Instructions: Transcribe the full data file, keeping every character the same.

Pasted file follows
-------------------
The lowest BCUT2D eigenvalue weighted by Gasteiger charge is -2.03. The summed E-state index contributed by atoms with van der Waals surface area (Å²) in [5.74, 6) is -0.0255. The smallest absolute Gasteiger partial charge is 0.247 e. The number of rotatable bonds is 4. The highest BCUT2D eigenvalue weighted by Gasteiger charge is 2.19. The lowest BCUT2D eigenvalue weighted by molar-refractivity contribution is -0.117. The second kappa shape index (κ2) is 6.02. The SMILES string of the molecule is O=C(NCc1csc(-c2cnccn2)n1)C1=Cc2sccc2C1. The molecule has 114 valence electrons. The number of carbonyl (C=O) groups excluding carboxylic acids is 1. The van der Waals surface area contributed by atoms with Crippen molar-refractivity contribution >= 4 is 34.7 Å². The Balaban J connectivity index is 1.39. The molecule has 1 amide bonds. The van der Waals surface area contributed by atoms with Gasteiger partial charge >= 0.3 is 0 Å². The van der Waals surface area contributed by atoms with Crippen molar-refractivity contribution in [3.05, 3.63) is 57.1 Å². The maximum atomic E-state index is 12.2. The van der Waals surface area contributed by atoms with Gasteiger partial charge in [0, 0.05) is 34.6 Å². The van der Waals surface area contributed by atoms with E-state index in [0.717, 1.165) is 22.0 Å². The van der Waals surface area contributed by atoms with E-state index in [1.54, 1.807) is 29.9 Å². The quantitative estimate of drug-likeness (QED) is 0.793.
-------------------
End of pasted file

The lowest BCUT2D eigenvalue weighted by Gasteiger charge is -2.03. The summed E-state index contributed by atoms with van der Waals surface area (Å²) in [5.74, 6) is -0.0255. The smallest absolute Gasteiger partial charge is 0.247 e. The number of rotatable bonds is 4. The highest BCUT2D eigenvalue weighted by Gasteiger charge is 2.19. The lowest BCUT2D eigenvalue weighted by molar-refractivity contribution is -0.117. The second kappa shape index (κ2) is 6.02. The SMILES string of the molecule is O=C(NCc1csc(-c2cnccn2)n1)C1=Cc2sccc2C1. The molecule has 114 valence electrons. The number of carbonyl (C=O) groups excluding carboxylic acids is 1. The van der Waals surface area contributed by atoms with Crippen molar-refractivity contribution >= 4 is 34.7 Å². The Balaban J connectivity index is 1.39. The molecule has 1 amide bonds. The van der Waals surface area contributed by atoms with Gasteiger partial charge >= 0.3 is 0 Å². The van der Waals surface area contributed by atoms with Crippen molar-refractivity contribution in [3.05, 3.63) is 57.1 Å². The maximum atomic E-state index is 12.2. The van der Waals surface area contributed by atoms with Gasteiger partial charge in [0, 0.05) is 34.6 Å². The van der Waals surface area contributed by atoms with E-state index in [0.717, 1.165) is 22.0 Å². The van der Waals surface area contributed by atoms with E-state index in [1.54, 1.807) is 29.9 Å². The quantitative estimate of drug-likeness (QED) is 0.793.